I would say both. As I said before, the political class is extremely autistic, if not defying and I dare say indifferent to laws. Not only authorities fail to communicate their short, medium and long term projects to citizens, but also ask them to fully obey the decisions by invoking laws and labeling opinions, dissatisfaction and their practical expression as anarchy! But anarchy is in fact among politicians who jam the clear message of the rule of law and mime observing the rules of a democratic system. But I think the population is becoming more aware of these abuses. I underlined, I do not know if the people in Pungesti (a village where shale gas explorations are set to start), Birlad (a town near the shale gas exploration fields) and Rosia Montana protest for environmental reasons. I would say they protect their properties, a way of living and even their dignity. And they have started seeing the arrogance of politics is breaking the very concept of law and legality. But the environmental reasons are becoming more and more important just because they provide arguments against manipulations in a legitimate and rigorous manner.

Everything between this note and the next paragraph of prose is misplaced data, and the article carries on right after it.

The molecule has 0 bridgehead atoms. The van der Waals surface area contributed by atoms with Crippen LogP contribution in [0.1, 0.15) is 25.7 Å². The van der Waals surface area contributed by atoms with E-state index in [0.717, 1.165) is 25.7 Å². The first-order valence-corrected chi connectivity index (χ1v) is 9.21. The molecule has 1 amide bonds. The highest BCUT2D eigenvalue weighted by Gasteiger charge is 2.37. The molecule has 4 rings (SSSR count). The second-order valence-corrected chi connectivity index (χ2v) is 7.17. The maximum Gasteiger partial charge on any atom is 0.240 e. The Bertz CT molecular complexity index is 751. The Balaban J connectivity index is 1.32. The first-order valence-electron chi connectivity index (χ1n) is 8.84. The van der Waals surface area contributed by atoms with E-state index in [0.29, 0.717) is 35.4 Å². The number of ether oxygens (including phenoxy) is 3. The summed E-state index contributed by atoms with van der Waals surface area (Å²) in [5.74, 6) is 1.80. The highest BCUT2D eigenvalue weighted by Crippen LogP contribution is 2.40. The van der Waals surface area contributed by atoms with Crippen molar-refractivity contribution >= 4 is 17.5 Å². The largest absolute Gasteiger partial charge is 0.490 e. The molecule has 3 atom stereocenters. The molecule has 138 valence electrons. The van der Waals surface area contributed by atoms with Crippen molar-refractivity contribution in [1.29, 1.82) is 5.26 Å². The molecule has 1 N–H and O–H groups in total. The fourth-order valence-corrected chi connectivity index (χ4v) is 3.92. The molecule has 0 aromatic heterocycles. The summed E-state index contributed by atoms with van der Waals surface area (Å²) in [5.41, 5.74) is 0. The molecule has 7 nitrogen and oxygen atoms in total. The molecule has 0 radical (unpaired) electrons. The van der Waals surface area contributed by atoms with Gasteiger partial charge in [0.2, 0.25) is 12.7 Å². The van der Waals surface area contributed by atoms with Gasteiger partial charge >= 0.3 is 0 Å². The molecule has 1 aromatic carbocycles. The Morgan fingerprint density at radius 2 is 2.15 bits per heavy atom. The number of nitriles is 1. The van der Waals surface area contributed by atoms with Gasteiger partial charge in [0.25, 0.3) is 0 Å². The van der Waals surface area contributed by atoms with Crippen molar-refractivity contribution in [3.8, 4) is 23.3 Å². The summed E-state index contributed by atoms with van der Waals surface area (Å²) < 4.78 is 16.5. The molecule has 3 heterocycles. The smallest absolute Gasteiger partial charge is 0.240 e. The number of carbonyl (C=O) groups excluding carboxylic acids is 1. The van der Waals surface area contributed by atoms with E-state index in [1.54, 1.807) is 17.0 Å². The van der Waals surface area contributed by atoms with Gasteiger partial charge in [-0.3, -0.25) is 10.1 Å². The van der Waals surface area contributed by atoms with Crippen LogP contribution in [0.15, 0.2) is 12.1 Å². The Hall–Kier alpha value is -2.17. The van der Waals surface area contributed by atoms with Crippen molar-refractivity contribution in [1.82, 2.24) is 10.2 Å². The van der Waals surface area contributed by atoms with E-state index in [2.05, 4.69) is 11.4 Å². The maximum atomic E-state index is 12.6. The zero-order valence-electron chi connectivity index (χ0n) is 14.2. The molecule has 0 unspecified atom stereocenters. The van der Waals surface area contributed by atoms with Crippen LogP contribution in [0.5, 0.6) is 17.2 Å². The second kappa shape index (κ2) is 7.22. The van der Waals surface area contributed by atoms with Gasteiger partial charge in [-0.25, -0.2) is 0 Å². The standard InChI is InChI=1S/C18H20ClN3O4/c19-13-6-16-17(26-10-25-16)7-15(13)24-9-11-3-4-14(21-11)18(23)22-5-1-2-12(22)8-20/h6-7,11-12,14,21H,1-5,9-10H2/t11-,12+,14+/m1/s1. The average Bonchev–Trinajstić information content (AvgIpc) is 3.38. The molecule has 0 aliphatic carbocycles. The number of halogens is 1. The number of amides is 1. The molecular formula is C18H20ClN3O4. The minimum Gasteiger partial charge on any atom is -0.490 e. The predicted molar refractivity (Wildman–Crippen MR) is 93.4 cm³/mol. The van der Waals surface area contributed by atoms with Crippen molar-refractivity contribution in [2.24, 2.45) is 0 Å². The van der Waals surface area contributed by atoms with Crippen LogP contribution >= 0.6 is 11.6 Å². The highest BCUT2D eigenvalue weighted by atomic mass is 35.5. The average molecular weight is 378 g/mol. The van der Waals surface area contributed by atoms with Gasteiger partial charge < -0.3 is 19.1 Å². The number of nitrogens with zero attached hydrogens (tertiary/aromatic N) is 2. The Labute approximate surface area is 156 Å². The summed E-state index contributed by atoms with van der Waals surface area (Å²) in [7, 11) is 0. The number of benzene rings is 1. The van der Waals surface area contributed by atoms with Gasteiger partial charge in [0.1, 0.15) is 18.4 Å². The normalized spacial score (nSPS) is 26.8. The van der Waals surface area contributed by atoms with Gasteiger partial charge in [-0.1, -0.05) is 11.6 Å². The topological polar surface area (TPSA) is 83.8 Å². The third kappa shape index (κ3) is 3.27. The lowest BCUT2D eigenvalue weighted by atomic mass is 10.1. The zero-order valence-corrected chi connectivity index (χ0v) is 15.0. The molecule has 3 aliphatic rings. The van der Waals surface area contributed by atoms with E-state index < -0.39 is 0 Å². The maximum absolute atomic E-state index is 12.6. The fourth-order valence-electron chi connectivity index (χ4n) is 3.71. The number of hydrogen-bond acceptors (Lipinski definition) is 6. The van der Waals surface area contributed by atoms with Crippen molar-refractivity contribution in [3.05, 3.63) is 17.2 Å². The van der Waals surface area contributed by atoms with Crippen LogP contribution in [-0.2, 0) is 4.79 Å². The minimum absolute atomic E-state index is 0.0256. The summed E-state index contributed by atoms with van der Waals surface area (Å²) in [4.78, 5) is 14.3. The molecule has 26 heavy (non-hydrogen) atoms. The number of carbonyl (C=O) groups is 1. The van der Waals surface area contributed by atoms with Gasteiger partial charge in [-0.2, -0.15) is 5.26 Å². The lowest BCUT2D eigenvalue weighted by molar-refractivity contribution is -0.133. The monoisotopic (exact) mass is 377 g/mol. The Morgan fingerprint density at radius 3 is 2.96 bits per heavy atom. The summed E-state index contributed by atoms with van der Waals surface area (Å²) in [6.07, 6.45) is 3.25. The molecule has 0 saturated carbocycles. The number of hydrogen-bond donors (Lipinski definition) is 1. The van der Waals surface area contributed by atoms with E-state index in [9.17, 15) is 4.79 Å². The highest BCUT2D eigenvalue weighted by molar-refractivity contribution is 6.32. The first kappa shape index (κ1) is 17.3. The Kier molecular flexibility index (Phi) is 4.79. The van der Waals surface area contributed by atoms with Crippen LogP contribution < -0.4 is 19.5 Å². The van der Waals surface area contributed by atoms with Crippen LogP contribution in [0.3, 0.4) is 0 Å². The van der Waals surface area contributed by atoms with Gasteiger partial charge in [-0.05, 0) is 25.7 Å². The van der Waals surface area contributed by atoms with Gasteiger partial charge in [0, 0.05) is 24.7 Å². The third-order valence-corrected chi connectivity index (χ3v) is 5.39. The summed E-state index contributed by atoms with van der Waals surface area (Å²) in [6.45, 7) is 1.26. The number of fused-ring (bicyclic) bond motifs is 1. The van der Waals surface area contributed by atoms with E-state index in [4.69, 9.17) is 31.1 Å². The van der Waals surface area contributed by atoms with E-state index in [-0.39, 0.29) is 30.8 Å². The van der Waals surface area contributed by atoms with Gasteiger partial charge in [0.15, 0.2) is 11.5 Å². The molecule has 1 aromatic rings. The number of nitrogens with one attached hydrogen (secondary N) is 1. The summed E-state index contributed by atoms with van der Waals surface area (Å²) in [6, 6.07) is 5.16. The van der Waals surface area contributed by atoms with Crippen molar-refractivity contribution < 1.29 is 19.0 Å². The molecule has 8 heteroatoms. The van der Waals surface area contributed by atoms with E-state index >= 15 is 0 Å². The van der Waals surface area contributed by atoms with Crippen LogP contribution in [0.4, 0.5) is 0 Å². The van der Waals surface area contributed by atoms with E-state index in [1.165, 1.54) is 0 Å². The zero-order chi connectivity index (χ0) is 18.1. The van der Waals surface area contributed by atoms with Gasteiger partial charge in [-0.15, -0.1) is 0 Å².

Shall we expect more protests, on a national level, if the Rosia Montana project is supported by the Parliament and the shale gas explorations start?